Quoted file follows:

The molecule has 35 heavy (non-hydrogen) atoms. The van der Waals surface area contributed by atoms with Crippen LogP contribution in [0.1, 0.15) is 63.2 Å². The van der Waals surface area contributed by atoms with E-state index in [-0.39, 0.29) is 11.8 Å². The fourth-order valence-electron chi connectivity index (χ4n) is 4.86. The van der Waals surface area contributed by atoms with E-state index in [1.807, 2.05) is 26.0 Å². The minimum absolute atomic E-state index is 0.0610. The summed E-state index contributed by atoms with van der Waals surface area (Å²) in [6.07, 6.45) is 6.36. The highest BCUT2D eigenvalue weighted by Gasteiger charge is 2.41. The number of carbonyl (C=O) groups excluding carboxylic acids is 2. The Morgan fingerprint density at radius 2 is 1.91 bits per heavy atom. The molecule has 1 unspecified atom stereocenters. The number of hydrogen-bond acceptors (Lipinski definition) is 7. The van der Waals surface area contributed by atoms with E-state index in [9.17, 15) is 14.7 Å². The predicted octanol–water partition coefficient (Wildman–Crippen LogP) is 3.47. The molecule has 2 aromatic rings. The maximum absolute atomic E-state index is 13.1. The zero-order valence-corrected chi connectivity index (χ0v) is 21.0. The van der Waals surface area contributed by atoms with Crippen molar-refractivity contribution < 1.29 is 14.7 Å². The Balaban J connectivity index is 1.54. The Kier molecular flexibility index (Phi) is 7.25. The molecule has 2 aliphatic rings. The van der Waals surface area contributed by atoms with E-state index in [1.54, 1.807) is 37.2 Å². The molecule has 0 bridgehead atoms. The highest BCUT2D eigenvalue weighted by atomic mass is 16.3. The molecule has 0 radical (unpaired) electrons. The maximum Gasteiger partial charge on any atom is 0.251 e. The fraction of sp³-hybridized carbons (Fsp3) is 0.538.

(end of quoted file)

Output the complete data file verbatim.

The molecule has 35 heavy (non-hydrogen) atoms. The van der Waals surface area contributed by atoms with Crippen LogP contribution in [0.1, 0.15) is 63.2 Å². The van der Waals surface area contributed by atoms with E-state index in [-0.39, 0.29) is 11.8 Å². The fourth-order valence-electron chi connectivity index (χ4n) is 4.86. The van der Waals surface area contributed by atoms with E-state index in [1.807, 2.05) is 26.0 Å². The minimum absolute atomic E-state index is 0.0610. The summed E-state index contributed by atoms with van der Waals surface area (Å²) in [6.07, 6.45) is 6.36. The highest BCUT2D eigenvalue weighted by Gasteiger charge is 2.41. The number of carbonyl (C=O) groups excluding carboxylic acids is 2. The Morgan fingerprint density at radius 2 is 1.91 bits per heavy atom. The molecule has 1 unspecified atom stereocenters. The number of hydrogen-bond acceptors (Lipinski definition) is 7. The van der Waals surface area contributed by atoms with E-state index in [9.17, 15) is 14.7 Å². The predicted octanol–water partition coefficient (Wildman–Crippen LogP) is 3.47. The molecule has 2 aromatic rings. The maximum absolute atomic E-state index is 13.1. The zero-order valence-corrected chi connectivity index (χ0v) is 21.0. The van der Waals surface area contributed by atoms with Crippen molar-refractivity contribution < 1.29 is 14.7 Å². The Balaban J connectivity index is 1.54. The Kier molecular flexibility index (Phi) is 7.25. The molecule has 2 aliphatic rings. The van der Waals surface area contributed by atoms with E-state index in [1.54, 1.807) is 37.2 Å². The molecule has 0 bridgehead atoms. The highest BCUT2D eigenvalue weighted by atomic mass is 16.3. The molecule has 0 radical (unpaired) electrons. The maximum Gasteiger partial charge on any atom is 0.251 e. The fraction of sp³-hybridized carbons (Fsp3) is 0.538.